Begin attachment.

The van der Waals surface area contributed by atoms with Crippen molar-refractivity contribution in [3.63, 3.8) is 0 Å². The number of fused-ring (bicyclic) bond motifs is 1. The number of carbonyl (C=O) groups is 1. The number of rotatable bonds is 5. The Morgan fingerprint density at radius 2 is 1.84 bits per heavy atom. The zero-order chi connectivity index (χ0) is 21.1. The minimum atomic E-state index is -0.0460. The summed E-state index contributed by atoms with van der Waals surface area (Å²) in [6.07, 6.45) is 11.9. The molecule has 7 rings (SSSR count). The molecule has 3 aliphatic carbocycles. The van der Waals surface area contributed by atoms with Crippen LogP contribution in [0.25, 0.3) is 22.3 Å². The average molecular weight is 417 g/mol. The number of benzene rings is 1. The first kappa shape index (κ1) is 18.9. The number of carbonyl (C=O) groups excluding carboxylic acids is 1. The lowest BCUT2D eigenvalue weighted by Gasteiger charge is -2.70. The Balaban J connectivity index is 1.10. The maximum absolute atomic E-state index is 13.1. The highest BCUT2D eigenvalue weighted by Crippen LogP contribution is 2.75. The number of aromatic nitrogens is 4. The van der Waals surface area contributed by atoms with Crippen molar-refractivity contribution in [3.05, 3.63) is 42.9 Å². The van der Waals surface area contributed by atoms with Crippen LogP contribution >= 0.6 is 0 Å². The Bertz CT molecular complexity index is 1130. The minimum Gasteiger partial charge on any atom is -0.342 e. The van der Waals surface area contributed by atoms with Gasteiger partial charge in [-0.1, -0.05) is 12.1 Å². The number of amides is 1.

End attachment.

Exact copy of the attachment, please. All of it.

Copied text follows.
The van der Waals surface area contributed by atoms with Crippen molar-refractivity contribution in [3.63, 3.8) is 0 Å². The number of fused-ring (bicyclic) bond motifs is 1. The number of carbonyl (C=O) groups is 1. The number of rotatable bonds is 5. The Morgan fingerprint density at radius 2 is 1.84 bits per heavy atom. The zero-order chi connectivity index (χ0) is 21.1. The minimum atomic E-state index is -0.0460. The summed E-state index contributed by atoms with van der Waals surface area (Å²) in [6.07, 6.45) is 11.9. The molecule has 7 rings (SSSR count). The molecule has 3 aliphatic carbocycles. The van der Waals surface area contributed by atoms with Crippen LogP contribution in [0.25, 0.3) is 22.3 Å². The average molecular weight is 417 g/mol. The number of benzene rings is 1. The first kappa shape index (κ1) is 18.9. The number of carbonyl (C=O) groups excluding carboxylic acids is 1. The lowest BCUT2D eigenvalue weighted by Gasteiger charge is -2.70. The Balaban J connectivity index is 1.10. The maximum absolute atomic E-state index is 13.1. The highest BCUT2D eigenvalue weighted by Crippen LogP contribution is 2.75. The number of aromatic nitrogens is 4. The van der Waals surface area contributed by atoms with Crippen molar-refractivity contribution in [3.05, 3.63) is 42.9 Å². The van der Waals surface area contributed by atoms with Crippen LogP contribution >= 0.6 is 0 Å². The Bertz CT molecular complexity index is 1130. The minimum Gasteiger partial charge on any atom is -0.342 e. The van der Waals surface area contributed by atoms with Gasteiger partial charge in [-0.1, -0.05) is 12.1 Å². The number of amides is 1.